Instead, interest will turn to the promotion issues in each division, which have been scarcely been tighter than they currently are.
Excluding Queens Park Rangers's relentless march towards the Premier League, there's little to separate the rest of the Championship's promotion chasers.
The likes of Swansea, Cardiff, Leeds, Nottingham Forest and current occupiers Norwich have all sat in the second automatic promotion spot at some stage this season. It's impossible to know who will hold it come the end of the term though.
They all have taken points off one another too and, to further complicate matters, although Forest remain unbeaten against all their promotion rivals they currently sit below them all.
The weekend's results were a case in point, with Swansea going down to a surprise loss at Derby while Cardiff, Leeds, and Forest were all held at home by mid table sides. Only Norwich recorded a victory.
All five sides have experience of promotion and play offs in recent seasons too. Forest and Cardiff were play off contenders last term, Swansea finished 7th, and Norwich and Leeds won promotion from League One 12 months ago.
Only Swansea boss Brendan Rodgers hasn't any experience of play offs as a manager too, with Simon Grayson at Leeds, Forest's Billy Davies, and Cardiff manager Dave Jones having all won promotion via the end of season lottery in the past.
Then you can throw three late challengers into the mix. Burnley were promoted via the play offs in 2009 and with a promotion winning manager at Bournemouth in Eddie Howe at the helm.
Twelve months before the Clarets went up, it was Hull who were enjoying Wembley success in the play offs, and their boss Nigel Pearson was in the play offs with Leicester last term.
The Foxes shouldn't be discounted this time around either, with the vastly experienced Sven-Goran Eriksson looking to guide his expensively assembled squad into the top six.
It's a similar story in League One. Gus Poyet's Brighton & Hove Albion look destined to begin life in their new stadium at Falmer next season in the second tier. Who will join them is anyone's guess.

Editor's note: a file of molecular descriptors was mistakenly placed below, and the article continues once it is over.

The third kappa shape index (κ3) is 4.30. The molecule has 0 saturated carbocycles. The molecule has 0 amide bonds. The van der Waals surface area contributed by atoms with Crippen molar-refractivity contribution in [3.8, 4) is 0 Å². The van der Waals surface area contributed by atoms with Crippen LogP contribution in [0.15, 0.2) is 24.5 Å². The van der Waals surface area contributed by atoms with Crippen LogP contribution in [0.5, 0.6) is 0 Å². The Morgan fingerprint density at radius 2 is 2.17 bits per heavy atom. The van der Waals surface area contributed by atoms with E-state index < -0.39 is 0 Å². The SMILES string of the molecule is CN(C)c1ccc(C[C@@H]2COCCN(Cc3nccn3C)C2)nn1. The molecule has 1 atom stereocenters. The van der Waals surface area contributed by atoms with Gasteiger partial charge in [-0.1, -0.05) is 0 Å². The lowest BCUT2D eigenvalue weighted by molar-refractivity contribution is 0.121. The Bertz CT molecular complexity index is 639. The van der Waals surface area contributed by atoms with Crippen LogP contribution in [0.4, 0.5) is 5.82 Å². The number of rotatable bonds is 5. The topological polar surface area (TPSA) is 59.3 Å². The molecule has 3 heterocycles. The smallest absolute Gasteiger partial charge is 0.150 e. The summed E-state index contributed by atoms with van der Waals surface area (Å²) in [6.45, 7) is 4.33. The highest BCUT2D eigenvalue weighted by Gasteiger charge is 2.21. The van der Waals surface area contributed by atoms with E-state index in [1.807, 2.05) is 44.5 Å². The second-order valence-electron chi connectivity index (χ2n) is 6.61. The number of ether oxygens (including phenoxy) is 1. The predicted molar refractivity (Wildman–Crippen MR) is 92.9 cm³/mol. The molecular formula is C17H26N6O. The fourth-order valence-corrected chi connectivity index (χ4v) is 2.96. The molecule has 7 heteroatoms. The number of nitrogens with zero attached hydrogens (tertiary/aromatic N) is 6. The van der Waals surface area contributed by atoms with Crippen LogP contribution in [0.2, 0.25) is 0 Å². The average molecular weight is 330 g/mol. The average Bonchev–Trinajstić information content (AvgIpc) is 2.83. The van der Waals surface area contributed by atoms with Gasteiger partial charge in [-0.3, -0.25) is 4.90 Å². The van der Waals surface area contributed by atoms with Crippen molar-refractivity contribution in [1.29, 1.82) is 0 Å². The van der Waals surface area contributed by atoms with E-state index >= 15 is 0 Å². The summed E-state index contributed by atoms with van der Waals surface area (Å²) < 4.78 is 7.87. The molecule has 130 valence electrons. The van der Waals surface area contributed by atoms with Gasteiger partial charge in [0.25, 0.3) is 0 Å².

Just five points separate the sides beneath them, with Huddersfield, Peterborough, Southampton, Bournemouth, and Milton Keynes Dons all in the running for promotion.
And waiting in the wings, hoping to use games in hand to their advantage are Leyton Orient. The O's have lost just one of their last 20 league matches, and manager Russell Slade took Yeovil to the 2007 League One play off final.
Of the others, Huddersfield figured in last season's play offs, with the Dons doing the same in 2009. They were knocked out by a Scunthorpe side who won promotion under Nigel Adkins - who is now at the helm at Southampton.
Darren Ferguson is back at Peterborough, whom he took into the Championship a couple of years ago, and Bournemouth's group of players know all about promotion after last season's elevation from League Two.
Speaking of which, with Chesterfield running away with the basement division title, the fight for the other two automatic promotion places is even more intense.
Bury and Wycombe lead the way currently - the two sides finished 4th and 3rd respectively two seasons ago. Rotherham are once more in contention as they seek to bounce back from play off final disappointment last term.
The Millers manager Ronnie Moore took the South Yorkshire side to back-to-back promotions last decade, so has experience of such scenarios. As does Shrewsbury boss Graham Turner, who most recently won promotion with Hereford in 2008.
Gillingham are hoping to bounce back from relegation last season and make it two promotions in three years and Port Vale are managed by Jim Gannon, who led Stockport to play off final glory at Wembley in 2008.
The nearest challenger is a side who enjoyed play off success in the Conference in 2009, Torquay United. The Gulls would relish the chance to extend their season by two or three matches.
A quick glance at the fixture list sees the Devon side travel to Rotherham on the final day, a fixture which could have a lot riding on it.
Indeed, you could be well advised to look up for your last day drama in 2011. By then, events at the bottom could well be done and dusted. More's the pity.